Memòria del Carrer is a group made up of some twenty people who have come together over a period of time thanks to an interest in studying, researching and exchanging information about the descendants of Mallorca’s Jewish converts, the ‘xuetes’ and, by extension, about everything to do with the presence of Jews in Mallorca.

Memòria del Carrer is an open group, dedicated to working to recover and preserve documental and oral sources of all kinds, with the aim of making them available to researchers and any interested parties. The members of Memòria del Carrer are aware that at present conditions are better than in past times for studying and publicising this part of our history, but for this very reason we are also aware that it is necessary to make an effort to guarantee the objectivity and quality of the project and that sharing information and teamwork is one of the ways of achieving this.

The group that created Memòria del Carrer formed initially around genealogical research and then went on to share other lines of research and projects by means of an internet forum which later resulted in the launching of the website www.memoriadelcarrer.com

This website aims to continue the debate and coordination among the members of the group and, at the same time, to be an instrument for sharing and divulging among all those looking for information for the first time or who want to increase the knowledge they already have, everything connected with knowledge of the ‘xuetes’ and Majorcan Jews.


The Street (view)


Converts of Jewish descent have been called, and have identified themselves as people ‘of the street’. The term, which avoids the word ‘xueta’ as it was held to be offensive, is an abbreviation, or a way of avoiding, making reference to Carrer del Segell (Segell Street) now known as Carrer Jaume II or Calle Jaime II, still called by a lot of people Carrer dels Bastaixos. Carrer del Segell was important enough to give the whole neighbourhood the name of Barri del Segell (Segell District), bounded by Carrer de Sant Bartomeu, Carrer de les Monges, Borsería, Argentería, Santa Eulàlia, Carrer dels Llums, Plaça de la Pescatería, Carrer del Forndels Paners and the end of Carrer de Jaume II.

It would appear that the Call Menor (inner Jewish quarter) was already in existence at the time of the Moslem occupation, firstly with a synagogue, and later the church of Sant Bartomeu, in the street bearing that name - the present site of the Banc d’Espanya (Bank of Spain). Some data appear to show that the majority of the last wave of converts, of 1435, gradually took up residence in that area of Palma and for that reason became ‘people of the street’.

The truth is that it is clear that for five hundred years, if not more, from the 17th century up to the middle of the 20th, the greater part of that area of the city of Palma was inhabited by families bearing surnames considered to be ‘xuetes.


The ‘Xuetes’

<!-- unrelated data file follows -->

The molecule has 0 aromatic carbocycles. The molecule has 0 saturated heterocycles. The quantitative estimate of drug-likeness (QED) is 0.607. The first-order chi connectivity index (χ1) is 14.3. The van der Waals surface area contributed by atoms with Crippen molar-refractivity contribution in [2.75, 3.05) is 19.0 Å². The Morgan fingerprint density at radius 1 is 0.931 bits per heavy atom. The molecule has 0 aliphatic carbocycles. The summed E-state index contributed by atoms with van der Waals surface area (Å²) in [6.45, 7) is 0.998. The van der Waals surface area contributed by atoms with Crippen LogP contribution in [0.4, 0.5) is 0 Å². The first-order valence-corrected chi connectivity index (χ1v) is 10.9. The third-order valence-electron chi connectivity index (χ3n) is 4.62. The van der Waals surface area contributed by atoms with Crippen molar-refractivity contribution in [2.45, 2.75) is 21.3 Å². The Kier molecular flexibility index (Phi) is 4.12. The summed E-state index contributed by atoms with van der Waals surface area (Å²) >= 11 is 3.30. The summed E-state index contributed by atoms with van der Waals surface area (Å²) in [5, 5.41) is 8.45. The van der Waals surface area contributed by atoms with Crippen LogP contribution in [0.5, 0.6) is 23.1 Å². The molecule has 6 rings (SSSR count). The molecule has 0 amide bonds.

Although the definition could appear controversial, especially since it is curiously specific, the clearest way to identify who the ‘xuetes’ are is to say that they are Majorcans - descendants of Jewish converts who practised the Jewish religion in private and who were tried and condemned by the Inquisition at the end of the 17th century - who bear one of the fifteen surnames that are considered by the rest of the island’s population as belonging to those of Jewish descent and who initially inhabited almost exclusively the area known as the ‘call menor’ or Jewish quarter.

It is therefore important not to confuse the presence of Jews in Mallorca, dating back to Roman times, with the story of the ‘xuetes’, a sub-group of Jewish converts forming a Catholic community, with traits common to the Jewish community.

These fifteen surnames are strictly the following: Aguiló, Bonnin, Cortés, Forteza, Fuster, Martí, Miró, Picó, Pinya, Pomar, Segura, Valls, Valentí, Valleriola and Tarongí. At certain times there were other surnames which were also considered  to belong to this group, such as the Moyà family, some of the Suredas, the Galianas, some of the Serras or some of the Flores, although this belief has not been maintained. It should also be noted that in some cases, for example among the Fusters and Martís, certain individuals and families have never been held to be ‘xuetes’, as is also the case with those having these surnames but coming from somewhere other than Mallorca, such as those called Cortés, Segura or Fuster who come from mainland Spain.

The ‘xuetes’ make up a social group who have suffered a particular form of segregation and social discrimination, leading them to develop a marked sense of group identity and cohesion, a forced endogamy and to practise only those professions held to be acceptable for them: they also developed an internal structure of sub-groups and social categories. In spite of their Catholic faith, in some extreme cases it was the very church that discriminated against them right up to the 20th century, refusing them positions of responsibility and ecclesiastical studies.

The case of the ‘xuetes’, who have been proved to have formed over time a genetically differentiated group, is absolutely unique and bears very little relationship with the history of the Sephardic Jews. It should be noted that when the “Catholic Kings” (Queen Isabella and King Ferdinand) expelled the Jews from Spain, none had to leave Mallorca. This particularity gave rise to the paradox that on the island Jewish descent and even being tried for practising the Jewish religion has been proved among a very high number of people bearing over two hundred different surnames, but only those having one of the particular fifteen surnames have suffered rejection from society.

Memòria del Carrer